3. On the south, the Property abuts Bellis Circle. Bellis Circle is a two-lane, u-shaped road off of Sherman Street. The Property runs the entire length of the northern section of Bellis Circle. Except for the Property and the smaller parcel abutting the Property that is partially in a Residence C1-A zoning district, all the remaining parcels on Bellis Circle are in a Residence B zoning district.

4. Before 2001, the Property, like most of the area along the railroad track, was classified as within the Industrial A-1 District as set forth in the Zoning Ordinance. A 1993 planning document entitled “Cambridge Growth Policy Document: Toward a Sustainable Future” (Growth Policy Document) addressed planning for the properties along the rail corridor:

New Housing in New Neighborhoods

As the opportunities for significant new housing construction were foreclosed in the existing residential neighborhoods through the successive rezonings adopted in the 1970s and 1980s, the 1980s demonstrated the feasibility of new housing construction, if sometimes at higher densities, in traditionally non residential areas. Several factors, including effective planning, as demonstrated in East Cambridge, relatively benign locations as in the narrow industrial corridors along the railroad right-of-way in North Cambridge, and a very vigorous market which seemed to guarantee the sale of any unit that could be built, contributed to the construction of large numbers of housing units in areas which had been optimistically zoned for residential use in the late 1970s.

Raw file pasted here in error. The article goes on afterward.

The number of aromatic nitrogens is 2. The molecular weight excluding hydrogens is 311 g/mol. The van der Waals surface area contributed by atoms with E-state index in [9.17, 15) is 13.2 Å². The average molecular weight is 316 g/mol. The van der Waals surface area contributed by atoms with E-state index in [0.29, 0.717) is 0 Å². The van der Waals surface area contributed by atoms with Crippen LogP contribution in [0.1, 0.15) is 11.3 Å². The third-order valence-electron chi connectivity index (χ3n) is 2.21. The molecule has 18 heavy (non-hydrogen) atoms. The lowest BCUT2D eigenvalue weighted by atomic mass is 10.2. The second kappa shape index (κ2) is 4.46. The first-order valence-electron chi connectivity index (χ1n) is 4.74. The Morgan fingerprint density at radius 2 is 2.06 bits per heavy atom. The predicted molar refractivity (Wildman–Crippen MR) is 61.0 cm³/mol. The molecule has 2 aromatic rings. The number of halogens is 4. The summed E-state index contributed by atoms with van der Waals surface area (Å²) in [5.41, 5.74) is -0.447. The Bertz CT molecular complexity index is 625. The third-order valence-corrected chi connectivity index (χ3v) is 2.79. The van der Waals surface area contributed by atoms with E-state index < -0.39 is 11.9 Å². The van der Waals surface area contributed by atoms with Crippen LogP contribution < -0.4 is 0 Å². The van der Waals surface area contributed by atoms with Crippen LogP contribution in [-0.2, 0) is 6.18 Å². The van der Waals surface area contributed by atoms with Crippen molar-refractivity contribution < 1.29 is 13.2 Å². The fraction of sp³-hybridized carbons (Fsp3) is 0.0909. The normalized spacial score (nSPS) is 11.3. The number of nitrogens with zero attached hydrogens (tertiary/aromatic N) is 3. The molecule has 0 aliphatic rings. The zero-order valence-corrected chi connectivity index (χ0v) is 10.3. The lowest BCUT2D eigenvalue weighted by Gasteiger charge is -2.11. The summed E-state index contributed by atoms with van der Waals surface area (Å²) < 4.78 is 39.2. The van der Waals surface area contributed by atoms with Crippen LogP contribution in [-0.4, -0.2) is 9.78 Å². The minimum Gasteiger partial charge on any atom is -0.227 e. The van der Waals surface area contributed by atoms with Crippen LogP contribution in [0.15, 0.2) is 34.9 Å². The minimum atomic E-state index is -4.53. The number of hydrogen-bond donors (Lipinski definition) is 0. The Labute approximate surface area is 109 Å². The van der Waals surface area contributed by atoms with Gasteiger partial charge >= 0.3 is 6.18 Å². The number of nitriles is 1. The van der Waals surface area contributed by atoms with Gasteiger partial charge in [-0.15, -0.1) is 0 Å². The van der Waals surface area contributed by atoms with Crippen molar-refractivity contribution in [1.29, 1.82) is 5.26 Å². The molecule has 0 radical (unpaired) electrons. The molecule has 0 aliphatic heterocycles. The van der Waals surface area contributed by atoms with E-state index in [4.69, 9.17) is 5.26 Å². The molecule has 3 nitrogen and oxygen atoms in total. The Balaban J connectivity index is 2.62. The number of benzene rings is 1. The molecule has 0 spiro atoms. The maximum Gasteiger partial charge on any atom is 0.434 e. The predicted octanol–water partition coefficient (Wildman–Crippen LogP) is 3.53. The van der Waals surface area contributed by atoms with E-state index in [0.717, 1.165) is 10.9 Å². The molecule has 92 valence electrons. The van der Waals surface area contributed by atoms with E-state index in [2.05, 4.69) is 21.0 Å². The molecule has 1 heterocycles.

Growth Policy Document 28. [Note 1] Later, the Growth Policy Document provides: